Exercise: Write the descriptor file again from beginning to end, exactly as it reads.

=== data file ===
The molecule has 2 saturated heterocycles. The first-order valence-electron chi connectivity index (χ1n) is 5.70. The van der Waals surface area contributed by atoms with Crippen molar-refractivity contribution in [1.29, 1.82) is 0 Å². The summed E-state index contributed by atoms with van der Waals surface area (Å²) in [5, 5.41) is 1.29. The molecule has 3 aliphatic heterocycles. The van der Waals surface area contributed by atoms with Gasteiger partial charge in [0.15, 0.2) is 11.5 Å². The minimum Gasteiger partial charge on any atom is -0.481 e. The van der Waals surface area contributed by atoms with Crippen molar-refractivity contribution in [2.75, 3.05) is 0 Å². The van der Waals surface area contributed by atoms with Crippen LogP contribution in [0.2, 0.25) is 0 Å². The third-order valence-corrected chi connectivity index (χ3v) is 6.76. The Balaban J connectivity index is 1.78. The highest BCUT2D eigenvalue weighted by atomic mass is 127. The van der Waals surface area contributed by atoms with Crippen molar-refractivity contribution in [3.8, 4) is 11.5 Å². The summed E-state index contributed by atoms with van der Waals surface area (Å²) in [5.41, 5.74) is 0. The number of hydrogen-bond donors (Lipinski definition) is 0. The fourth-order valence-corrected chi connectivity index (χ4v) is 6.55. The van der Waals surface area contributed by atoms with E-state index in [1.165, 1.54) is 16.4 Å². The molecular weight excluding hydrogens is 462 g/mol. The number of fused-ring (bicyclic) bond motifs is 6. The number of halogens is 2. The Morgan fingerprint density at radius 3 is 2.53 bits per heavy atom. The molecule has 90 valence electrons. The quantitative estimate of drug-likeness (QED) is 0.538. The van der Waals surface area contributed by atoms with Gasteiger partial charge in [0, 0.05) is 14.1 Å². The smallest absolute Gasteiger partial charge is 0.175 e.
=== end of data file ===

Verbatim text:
The molecule has 2 saturated heterocycles. The first-order valence-electron chi connectivity index (χ1n) is 5.70. The van der Waals surface area contributed by atoms with Crippen molar-refractivity contribution in [1.29, 1.82) is 0 Å². The summed E-state index contributed by atoms with van der Waals surface area (Å²) in [5, 5.41) is 1.29. The molecule has 3 aliphatic heterocycles. The van der Waals surface area contributed by atoms with Gasteiger partial charge in [0.15, 0.2) is 11.5 Å². The minimum Gasteiger partial charge on any atom is -0.481 e. The van der Waals surface area contributed by atoms with Crippen molar-refractivity contribution in [2.75, 3.05) is 0 Å². The van der Waals surface area contributed by atoms with Crippen LogP contribution in [0.2, 0.25) is 0 Å². The third-order valence-corrected chi connectivity index (χ3v) is 6.76. The Balaban J connectivity index is 1.78. The highest BCUT2D eigenvalue weighted by atomic mass is 127. The van der Waals surface area contributed by atoms with Crippen molar-refractivity contribution in [3.8, 4) is 11.5 Å². The summed E-state index contributed by atoms with van der Waals surface area (Å²) in [5.41, 5.74) is 0. The number of hydrogen-bond donors (Lipinski definition) is 0. The fourth-order valence-corrected chi connectivity index (χ4v) is 6.55. The van der Waals surface area contributed by atoms with E-state index in [1.165, 1.54) is 16.4 Å². The molecular weight excluding hydrogens is 462 g/mol. The number of fused-ring (bicyclic) bond motifs is 6. The number of halogens is 2. The Morgan fingerprint density at radius 3 is 2.53 bits per heavy atom. The molecule has 90 valence electrons. The quantitative estimate of drug-likeness (QED) is 0.538. The van der Waals surface area contributed by atoms with Gasteiger partial charge in [0, 0.05) is 14.1 Å². The smallest absolute Gasteiger partial charge is 0.175 e.